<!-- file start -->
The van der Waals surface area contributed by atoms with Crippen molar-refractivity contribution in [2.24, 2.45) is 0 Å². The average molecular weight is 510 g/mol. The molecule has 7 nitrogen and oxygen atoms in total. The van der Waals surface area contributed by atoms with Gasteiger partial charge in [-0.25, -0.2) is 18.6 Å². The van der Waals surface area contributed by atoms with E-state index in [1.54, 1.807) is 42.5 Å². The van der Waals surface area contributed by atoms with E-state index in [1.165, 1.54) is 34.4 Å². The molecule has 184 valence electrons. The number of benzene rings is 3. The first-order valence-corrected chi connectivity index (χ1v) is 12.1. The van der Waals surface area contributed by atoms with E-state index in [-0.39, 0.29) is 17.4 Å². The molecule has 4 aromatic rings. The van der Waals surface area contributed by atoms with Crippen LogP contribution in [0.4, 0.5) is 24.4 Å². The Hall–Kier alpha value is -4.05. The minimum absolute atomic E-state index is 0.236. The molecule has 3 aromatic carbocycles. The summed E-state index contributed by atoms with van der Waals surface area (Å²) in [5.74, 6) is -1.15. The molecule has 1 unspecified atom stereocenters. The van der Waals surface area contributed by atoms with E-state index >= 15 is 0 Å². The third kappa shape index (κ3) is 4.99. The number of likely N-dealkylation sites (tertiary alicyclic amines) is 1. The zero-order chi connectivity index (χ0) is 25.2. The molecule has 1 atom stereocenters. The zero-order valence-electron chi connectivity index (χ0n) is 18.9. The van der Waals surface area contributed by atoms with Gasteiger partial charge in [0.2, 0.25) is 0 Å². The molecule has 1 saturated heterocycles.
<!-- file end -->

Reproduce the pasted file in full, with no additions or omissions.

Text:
The van der Waals surface area contributed by atoms with Crippen molar-refractivity contribution in [2.24, 2.45) is 0 Å². The average molecular weight is 510 g/mol. The molecule has 7 nitrogen and oxygen atoms in total. The van der Waals surface area contributed by atoms with Gasteiger partial charge in [-0.25, -0.2) is 18.6 Å². The van der Waals surface area contributed by atoms with E-state index in [1.54, 1.807) is 42.5 Å². The van der Waals surface area contributed by atoms with E-state index in [1.165, 1.54) is 34.4 Å². The molecule has 184 valence electrons. The number of benzene rings is 3. The first-order valence-corrected chi connectivity index (χ1v) is 12.1. The van der Waals surface area contributed by atoms with E-state index in [-0.39, 0.29) is 17.4 Å². The molecule has 4 aromatic rings. The van der Waals surface area contributed by atoms with Crippen LogP contribution in [0.4, 0.5) is 24.4 Å². The Hall–Kier alpha value is -4.05. The minimum absolute atomic E-state index is 0.236. The molecule has 3 aromatic carbocycles. The summed E-state index contributed by atoms with van der Waals surface area (Å²) in [5.74, 6) is -1.15. The molecule has 1 unspecified atom stereocenters. The van der Waals surface area contributed by atoms with E-state index >= 15 is 0 Å². The third kappa shape index (κ3) is 4.99. The number of likely N-dealkylation sites (tertiary alicyclic amines) is 1. The zero-order chi connectivity index (χ0) is 25.2. The molecule has 1 atom stereocenters. The zero-order valence-electron chi connectivity index (χ0n) is 18.9. The van der Waals surface area contributed by atoms with Gasteiger partial charge in [0.2, 0.25) is 0 Å². The molecule has 1 saturated heterocycles.